Duddy, Ian Ross ( 1983)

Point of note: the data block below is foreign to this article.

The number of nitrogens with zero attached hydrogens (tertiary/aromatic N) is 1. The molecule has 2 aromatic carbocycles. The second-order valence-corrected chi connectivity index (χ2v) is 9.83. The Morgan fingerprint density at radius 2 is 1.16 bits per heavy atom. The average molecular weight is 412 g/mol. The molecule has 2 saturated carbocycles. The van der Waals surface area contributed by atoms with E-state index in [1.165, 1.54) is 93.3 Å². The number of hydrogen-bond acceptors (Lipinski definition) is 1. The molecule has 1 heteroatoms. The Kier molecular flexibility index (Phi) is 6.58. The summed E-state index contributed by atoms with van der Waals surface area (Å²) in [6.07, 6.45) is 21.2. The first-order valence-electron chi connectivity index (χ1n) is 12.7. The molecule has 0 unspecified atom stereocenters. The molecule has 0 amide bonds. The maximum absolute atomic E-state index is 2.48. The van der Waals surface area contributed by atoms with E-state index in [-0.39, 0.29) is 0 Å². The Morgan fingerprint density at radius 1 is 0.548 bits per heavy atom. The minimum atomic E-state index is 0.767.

The geology, petrology and geochemistry of the Early Cretaceous Otway Formation have been investigated in detail and used to determ ine the nature of the source rocks and to develop a model for the diagenetic and low-grade metamorphic readjustments. The fluviatile Otway Formation was deposited in continental rift grabens that stretched some 1000 km along the southern coast of Australia during the Early Cretaceous. The main areas of deposition in the Otway, Gippsland and Bass Basins contain an estimated 100,000 cubic kilometres of detritus. The major part of this detritus was derived from pyroclastic material which has been shown by the fission track dating studies to have been derived from contemporaneous volcanism. The pile of volcanogenic material comprising the Otway Formation is at least 3 to 4 km thick in the main basins. The sediments are entirely non-marine and were deposited by large scale multichannel streams cut in extensive floodplains. The streams deposited thick multistorey channel sandstones in sheet-like bodies and a diverse spectrum of overbank mudstones and fine-grained sandstones. The complex channel sandstones fine upwards but have numerous erosional breaks indicating repeated flood cycles. Whereas the channel deposits have internal features consistent with braided stream channels the overall system has a large proportion of floodplain which was been considered in the past to have been a feature of meandering channels. The oversupply of volcanogenic detritus is considered to have been responsible for the development of the multiple channel depositional system in a climate of high seasonal rainfall. Whole rock chemical analyses of all lithologies in the sedimentary suite, recalculated i.nto a set of normative minerals, have proved useful in the distinction and description of sedimentary rocks in general. P20S was found to be useful for the identification of Early Cretaceous soil forming processes. The study of the chemical composition of detrital minerals has demonstrated the usefulness of this approach in the identification of the nature of the source magmas of volcanogenic sediments. For the Otway Formation, analyses of clinopyroxenes, amphiboles, feldspars and sphene in particular, have shown that high potassium dacitic to shoshonitic volcanism dominated during Early Cretaceous rifting. The new data on the geology and mineralogical and chemical features of the Otway Formation have application to the study of diagenesis and low-grade metamorphism in volcanogenic sediments in general. (From Abstract)